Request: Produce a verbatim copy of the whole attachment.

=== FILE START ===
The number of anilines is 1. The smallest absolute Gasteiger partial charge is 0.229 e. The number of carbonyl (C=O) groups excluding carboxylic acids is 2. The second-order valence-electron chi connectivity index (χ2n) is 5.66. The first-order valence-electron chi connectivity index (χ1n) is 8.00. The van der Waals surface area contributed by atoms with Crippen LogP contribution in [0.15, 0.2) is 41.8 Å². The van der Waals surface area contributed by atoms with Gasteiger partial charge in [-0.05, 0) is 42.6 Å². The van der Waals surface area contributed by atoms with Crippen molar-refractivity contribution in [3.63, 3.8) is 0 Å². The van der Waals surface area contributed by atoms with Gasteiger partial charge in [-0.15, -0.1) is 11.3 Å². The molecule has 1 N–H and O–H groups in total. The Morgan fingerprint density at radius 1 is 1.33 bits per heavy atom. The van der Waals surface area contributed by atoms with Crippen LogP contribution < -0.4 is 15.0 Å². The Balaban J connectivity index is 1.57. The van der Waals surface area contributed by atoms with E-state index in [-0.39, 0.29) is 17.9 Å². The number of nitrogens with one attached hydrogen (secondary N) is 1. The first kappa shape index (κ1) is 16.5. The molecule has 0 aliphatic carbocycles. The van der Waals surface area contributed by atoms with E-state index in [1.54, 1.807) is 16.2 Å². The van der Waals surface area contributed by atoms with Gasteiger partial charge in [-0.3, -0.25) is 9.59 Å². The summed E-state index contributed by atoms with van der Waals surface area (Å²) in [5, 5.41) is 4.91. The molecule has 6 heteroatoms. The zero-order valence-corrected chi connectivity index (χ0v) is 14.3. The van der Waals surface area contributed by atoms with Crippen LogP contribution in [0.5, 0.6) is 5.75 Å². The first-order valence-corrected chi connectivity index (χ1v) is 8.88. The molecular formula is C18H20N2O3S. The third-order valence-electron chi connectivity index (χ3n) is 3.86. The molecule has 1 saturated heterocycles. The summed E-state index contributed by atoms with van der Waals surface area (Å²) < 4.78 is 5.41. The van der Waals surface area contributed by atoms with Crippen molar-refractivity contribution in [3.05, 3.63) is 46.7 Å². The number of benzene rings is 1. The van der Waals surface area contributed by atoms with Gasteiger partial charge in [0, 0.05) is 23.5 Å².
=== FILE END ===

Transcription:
The number of anilines is 1. The smallest absolute Gasteiger partial charge is 0.229 e. The number of carbonyl (C=O) groups excluding carboxylic acids is 2. The second-order valence-electron chi connectivity index (χ2n) is 5.66. The first-order valence-electron chi connectivity index (χ1n) is 8.00. The van der Waals surface area contributed by atoms with Crippen LogP contribution in [0.15, 0.2) is 41.8 Å². The van der Waals surface area contributed by atoms with Gasteiger partial charge in [-0.05, 0) is 42.6 Å². The van der Waals surface area contributed by atoms with Crippen molar-refractivity contribution in [3.63, 3.8) is 0 Å². The van der Waals surface area contributed by atoms with Gasteiger partial charge in [-0.15, -0.1) is 11.3 Å². The molecule has 1 N–H and O–H groups in total. The Morgan fingerprint density at radius 1 is 1.33 bits per heavy atom. The van der Waals surface area contributed by atoms with Crippen LogP contribution < -0.4 is 15.0 Å². The Balaban J connectivity index is 1.57. The van der Waals surface area contributed by atoms with E-state index in [-0.39, 0.29) is 17.9 Å². The number of nitrogens with one attached hydrogen (secondary N) is 1. The first kappa shape index (κ1) is 16.5. The molecule has 0 aliphatic carbocycles. The van der Waals surface area contributed by atoms with E-state index in [1.54, 1.807) is 16.2 Å². The van der Waals surface area contributed by atoms with Gasteiger partial charge in [-0.3, -0.25) is 9.59 Å². The summed E-state index contributed by atoms with van der Waals surface area (Å²) in [5, 5.41) is 4.91. The molecule has 6 heteroatoms. The zero-order valence-corrected chi connectivity index (χ0v) is 14.3. The van der Waals surface area contributed by atoms with Crippen LogP contribution in [0.5, 0.6) is 5.75 Å². The first-order valence-corrected chi connectivity index (χ1v) is 8.88. The molecular formula is C18H20N2O3S. The third-order valence-electron chi connectivity index (χ3n) is 3.86. The molecule has 1 saturated heterocycles. The summed E-state index contributed by atoms with van der Waals surface area (Å²) < 4.78 is 5.41. The van der Waals surface area contributed by atoms with Crippen molar-refractivity contribution in [3.05, 3.63) is 46.7 Å². The number of benzene rings is 1. The van der Waals surface area contributed by atoms with Gasteiger partial charge in [0, 0.05) is 23.5 Å².